“Deceit, money lust, sexual jealousy, violence - all the elements of James M. Cain's chillingly nasty novel, ‘Mildred Pierce,' have been preserved in Michael Curtiz's film version. Ostensibly presented as a whodunit in the grand film noir tradition, Mildred Pierce is actually an indictment of a woman determined to overcome the impotence of her middle-class existence. Deserted by her husband and chided by her eldest child for her ‘common' values, Mildred channels her culinary talents towards an amazingly prosperous restaurant career. In her Academy Award-winning performance, Joan Crawford plays the ambitious housewife whose keen business sense and desire for financial security are matched only by her obsession to buy everything - including a wretchedly spoiled vixen of a daughter and a disenchanted dilettante lover on the dole.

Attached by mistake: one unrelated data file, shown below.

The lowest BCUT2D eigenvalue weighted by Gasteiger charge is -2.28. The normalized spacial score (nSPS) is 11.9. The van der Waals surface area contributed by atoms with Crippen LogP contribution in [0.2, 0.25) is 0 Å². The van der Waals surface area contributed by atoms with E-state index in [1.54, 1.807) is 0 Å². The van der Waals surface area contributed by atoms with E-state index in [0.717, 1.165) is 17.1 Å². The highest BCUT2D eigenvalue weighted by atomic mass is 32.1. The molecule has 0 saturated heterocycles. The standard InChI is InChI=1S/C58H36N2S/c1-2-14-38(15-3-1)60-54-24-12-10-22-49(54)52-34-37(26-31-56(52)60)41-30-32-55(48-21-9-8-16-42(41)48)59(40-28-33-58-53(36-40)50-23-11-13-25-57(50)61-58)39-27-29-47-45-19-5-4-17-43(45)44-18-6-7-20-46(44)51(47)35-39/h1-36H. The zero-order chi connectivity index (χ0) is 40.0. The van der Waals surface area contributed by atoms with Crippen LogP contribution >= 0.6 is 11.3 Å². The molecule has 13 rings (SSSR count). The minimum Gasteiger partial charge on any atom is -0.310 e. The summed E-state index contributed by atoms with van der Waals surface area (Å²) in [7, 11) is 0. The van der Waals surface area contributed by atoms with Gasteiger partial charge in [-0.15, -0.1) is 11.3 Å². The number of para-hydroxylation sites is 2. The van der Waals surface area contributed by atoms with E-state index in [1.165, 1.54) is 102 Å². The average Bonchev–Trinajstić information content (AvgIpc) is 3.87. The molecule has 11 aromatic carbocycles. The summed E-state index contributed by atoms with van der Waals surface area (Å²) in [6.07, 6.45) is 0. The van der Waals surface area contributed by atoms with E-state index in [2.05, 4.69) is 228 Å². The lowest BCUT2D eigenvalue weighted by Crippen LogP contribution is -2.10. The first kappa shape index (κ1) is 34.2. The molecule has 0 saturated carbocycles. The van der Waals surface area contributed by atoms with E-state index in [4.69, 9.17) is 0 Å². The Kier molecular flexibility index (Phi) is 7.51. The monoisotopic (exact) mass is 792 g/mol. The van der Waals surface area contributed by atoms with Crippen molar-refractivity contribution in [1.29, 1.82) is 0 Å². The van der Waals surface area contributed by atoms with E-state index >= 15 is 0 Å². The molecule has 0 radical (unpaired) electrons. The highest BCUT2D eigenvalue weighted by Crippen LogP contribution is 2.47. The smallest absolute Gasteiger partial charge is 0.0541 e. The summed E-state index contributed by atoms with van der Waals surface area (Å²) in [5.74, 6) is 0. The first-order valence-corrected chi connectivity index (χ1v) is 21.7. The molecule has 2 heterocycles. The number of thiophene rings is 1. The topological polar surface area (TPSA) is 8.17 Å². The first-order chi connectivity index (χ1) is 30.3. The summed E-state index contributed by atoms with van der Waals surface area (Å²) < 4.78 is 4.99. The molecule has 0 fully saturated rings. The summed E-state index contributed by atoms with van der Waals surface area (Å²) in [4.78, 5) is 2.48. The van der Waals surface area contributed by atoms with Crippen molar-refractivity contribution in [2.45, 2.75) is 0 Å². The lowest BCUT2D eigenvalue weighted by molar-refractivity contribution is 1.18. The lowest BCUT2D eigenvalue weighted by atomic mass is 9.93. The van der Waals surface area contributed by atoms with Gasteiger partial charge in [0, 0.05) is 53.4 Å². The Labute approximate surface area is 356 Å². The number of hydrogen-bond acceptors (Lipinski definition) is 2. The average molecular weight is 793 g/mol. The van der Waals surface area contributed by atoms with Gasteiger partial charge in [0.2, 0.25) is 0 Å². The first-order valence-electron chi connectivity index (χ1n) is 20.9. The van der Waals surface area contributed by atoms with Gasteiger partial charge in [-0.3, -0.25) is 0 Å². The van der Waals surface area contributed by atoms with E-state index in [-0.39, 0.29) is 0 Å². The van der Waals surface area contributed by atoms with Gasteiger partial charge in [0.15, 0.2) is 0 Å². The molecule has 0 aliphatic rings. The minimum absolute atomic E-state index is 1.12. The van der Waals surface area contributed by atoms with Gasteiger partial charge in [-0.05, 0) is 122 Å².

“Stylistically considered, Mildred Pierce incorporates all the visual elements of Hollywood's classic '40s dark cinema; compositions assume a fractured, threatening mood via the use of oblique camera angles, harsh linear formations, and brooding light. Narratively speaking, however, Curtiz's film more closely approximates a melodrama with the mother-daughter conflict at the forefront. As the story unfolds, Mildred and Veda's precarious relationship deteriorates into a vicious and hateful rivalry, the intensity of which precipitates the calamitous denouement.”